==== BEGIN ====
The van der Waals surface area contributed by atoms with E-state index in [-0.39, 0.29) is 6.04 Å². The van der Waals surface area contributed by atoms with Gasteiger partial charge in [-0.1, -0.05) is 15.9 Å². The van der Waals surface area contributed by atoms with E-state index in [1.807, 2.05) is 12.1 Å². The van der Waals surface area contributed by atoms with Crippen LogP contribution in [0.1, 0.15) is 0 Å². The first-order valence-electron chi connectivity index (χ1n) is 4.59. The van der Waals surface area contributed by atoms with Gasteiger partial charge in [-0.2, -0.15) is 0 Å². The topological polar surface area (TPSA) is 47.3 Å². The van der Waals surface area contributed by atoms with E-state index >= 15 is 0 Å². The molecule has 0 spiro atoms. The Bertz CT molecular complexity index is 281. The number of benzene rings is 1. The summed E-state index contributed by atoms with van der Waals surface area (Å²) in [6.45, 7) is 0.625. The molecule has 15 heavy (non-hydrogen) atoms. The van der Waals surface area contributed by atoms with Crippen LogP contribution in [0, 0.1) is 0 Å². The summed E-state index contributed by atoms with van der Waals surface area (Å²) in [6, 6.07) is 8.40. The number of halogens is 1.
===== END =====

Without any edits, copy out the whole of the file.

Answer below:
The van der Waals surface area contributed by atoms with E-state index in [-0.39, 0.29) is 6.04 Å². The van der Waals surface area contributed by atoms with Gasteiger partial charge in [-0.1, -0.05) is 15.9 Å². The van der Waals surface area contributed by atoms with E-state index in [1.807, 2.05) is 12.1 Å². The van der Waals surface area contributed by atoms with Crippen LogP contribution in [0.1, 0.15) is 0 Å². The first-order valence-electron chi connectivity index (χ1n) is 4.59. The van der Waals surface area contributed by atoms with Gasteiger partial charge in [-0.2, -0.15) is 0 Å². The topological polar surface area (TPSA) is 47.3 Å². The van der Waals surface area contributed by atoms with E-state index >= 15 is 0 Å². The molecule has 0 spiro atoms. The Bertz CT molecular complexity index is 281. The number of benzene rings is 1. The summed E-state index contributed by atoms with van der Waals surface area (Å²) in [6.45, 7) is 0.625. The molecule has 15 heavy (non-hydrogen) atoms. The van der Waals surface area contributed by atoms with Crippen LogP contribution in [0, 0.1) is 0 Å². The summed E-state index contributed by atoms with van der Waals surface area (Å²) in [6, 6.07) is 8.40. The number of halogens is 1.